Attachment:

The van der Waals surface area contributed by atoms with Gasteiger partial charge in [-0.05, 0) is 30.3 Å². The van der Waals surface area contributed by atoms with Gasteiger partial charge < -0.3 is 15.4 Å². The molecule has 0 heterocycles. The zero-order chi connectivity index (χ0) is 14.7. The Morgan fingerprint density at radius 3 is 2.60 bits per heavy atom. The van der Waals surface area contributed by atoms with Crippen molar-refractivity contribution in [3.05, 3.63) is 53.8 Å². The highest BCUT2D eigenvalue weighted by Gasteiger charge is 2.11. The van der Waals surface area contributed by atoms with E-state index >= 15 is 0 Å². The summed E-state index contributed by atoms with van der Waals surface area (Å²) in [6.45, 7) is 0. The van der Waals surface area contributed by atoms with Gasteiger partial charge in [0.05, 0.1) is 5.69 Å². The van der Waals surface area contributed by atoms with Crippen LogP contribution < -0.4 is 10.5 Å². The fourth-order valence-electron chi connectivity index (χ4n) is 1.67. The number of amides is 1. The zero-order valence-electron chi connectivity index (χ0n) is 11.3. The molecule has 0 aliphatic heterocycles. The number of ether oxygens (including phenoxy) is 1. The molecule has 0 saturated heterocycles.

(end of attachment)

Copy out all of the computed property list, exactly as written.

The van der Waals surface area contributed by atoms with Gasteiger partial charge in [-0.05, 0) is 30.3 Å². The van der Waals surface area contributed by atoms with Gasteiger partial charge < -0.3 is 15.4 Å². The molecule has 0 heterocycles. The zero-order chi connectivity index (χ0) is 14.7. The Morgan fingerprint density at radius 3 is 2.60 bits per heavy atom. The van der Waals surface area contributed by atoms with Crippen molar-refractivity contribution in [3.05, 3.63) is 53.8 Å². The highest BCUT2D eigenvalue weighted by Gasteiger charge is 2.11. The van der Waals surface area contributed by atoms with E-state index >= 15 is 0 Å². The summed E-state index contributed by atoms with van der Waals surface area (Å²) in [6.45, 7) is 0. The van der Waals surface area contributed by atoms with Gasteiger partial charge in [0.05, 0.1) is 5.69 Å². The van der Waals surface area contributed by atoms with Crippen LogP contribution < -0.4 is 10.5 Å². The fourth-order valence-electron chi connectivity index (χ4n) is 1.67. The number of amides is 1. The zero-order valence-electron chi connectivity index (χ0n) is 11.3. The molecule has 0 aliphatic heterocycles. The number of ether oxygens (including phenoxy) is 1. The molecule has 0 saturated heterocycles.